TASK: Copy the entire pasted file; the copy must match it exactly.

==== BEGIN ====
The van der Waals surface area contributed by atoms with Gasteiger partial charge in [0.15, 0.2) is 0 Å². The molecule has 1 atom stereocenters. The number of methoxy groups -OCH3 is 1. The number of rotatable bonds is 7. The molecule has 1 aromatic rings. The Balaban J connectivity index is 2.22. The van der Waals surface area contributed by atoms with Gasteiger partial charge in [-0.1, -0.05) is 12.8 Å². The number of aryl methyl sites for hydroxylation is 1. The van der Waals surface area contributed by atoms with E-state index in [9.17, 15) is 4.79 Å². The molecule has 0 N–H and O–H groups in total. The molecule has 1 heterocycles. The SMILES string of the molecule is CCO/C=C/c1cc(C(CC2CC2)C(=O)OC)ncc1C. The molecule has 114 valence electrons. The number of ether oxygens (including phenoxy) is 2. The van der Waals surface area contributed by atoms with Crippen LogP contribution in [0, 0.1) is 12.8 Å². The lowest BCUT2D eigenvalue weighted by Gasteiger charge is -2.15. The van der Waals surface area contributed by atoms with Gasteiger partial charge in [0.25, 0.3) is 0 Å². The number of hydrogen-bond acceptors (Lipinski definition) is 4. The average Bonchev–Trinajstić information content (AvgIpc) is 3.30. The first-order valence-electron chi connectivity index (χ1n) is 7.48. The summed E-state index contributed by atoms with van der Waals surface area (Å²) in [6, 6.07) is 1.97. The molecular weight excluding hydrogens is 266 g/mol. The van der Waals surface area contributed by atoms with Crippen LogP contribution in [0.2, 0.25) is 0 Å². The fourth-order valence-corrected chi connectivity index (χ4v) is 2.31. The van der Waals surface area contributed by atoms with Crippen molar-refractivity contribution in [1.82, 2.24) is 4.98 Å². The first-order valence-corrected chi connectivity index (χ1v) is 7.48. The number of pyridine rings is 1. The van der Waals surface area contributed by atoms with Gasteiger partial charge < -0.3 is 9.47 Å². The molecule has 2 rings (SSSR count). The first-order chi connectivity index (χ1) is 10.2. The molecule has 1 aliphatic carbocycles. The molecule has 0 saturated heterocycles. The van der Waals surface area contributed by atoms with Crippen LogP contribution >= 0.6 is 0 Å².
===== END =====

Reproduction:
The van der Waals surface area contributed by atoms with Gasteiger partial charge in [0.15, 0.2) is 0 Å². The molecule has 1 atom stereocenters. The number of methoxy groups -OCH3 is 1. The number of rotatable bonds is 7. The molecule has 1 aromatic rings. The Balaban J connectivity index is 2.22. The van der Waals surface area contributed by atoms with Gasteiger partial charge in [-0.1, -0.05) is 12.8 Å². The number of aryl methyl sites for hydroxylation is 1. The van der Waals surface area contributed by atoms with E-state index in [9.17, 15) is 4.79 Å². The molecule has 0 N–H and O–H groups in total. The molecule has 1 heterocycles. The SMILES string of the molecule is CCO/C=C/c1cc(C(CC2CC2)C(=O)OC)ncc1C. The molecule has 114 valence electrons. The number of ether oxygens (including phenoxy) is 2. The van der Waals surface area contributed by atoms with Crippen LogP contribution in [0, 0.1) is 12.8 Å². The lowest BCUT2D eigenvalue weighted by Gasteiger charge is -2.15. The van der Waals surface area contributed by atoms with Gasteiger partial charge in [0.25, 0.3) is 0 Å². The number of hydrogen-bond acceptors (Lipinski definition) is 4. The average Bonchev–Trinajstić information content (AvgIpc) is 3.30. The first-order valence-electron chi connectivity index (χ1n) is 7.48. The summed E-state index contributed by atoms with van der Waals surface area (Å²) in [6, 6.07) is 1.97. The molecular weight excluding hydrogens is 266 g/mol. The van der Waals surface area contributed by atoms with Crippen LogP contribution in [0.2, 0.25) is 0 Å². The fourth-order valence-corrected chi connectivity index (χ4v) is 2.31. The van der Waals surface area contributed by atoms with Crippen molar-refractivity contribution in [1.82, 2.24) is 4.98 Å². The first-order valence-corrected chi connectivity index (χ1v) is 7.48. The number of pyridine rings is 1. The van der Waals surface area contributed by atoms with Gasteiger partial charge < -0.3 is 9.47 Å². The molecule has 2 rings (SSSR count). The first-order chi connectivity index (χ1) is 10.2. The molecule has 1 aliphatic carbocycles. The molecule has 0 saturated heterocycles. The van der Waals surface area contributed by atoms with Crippen LogP contribution >= 0.6 is 0 Å².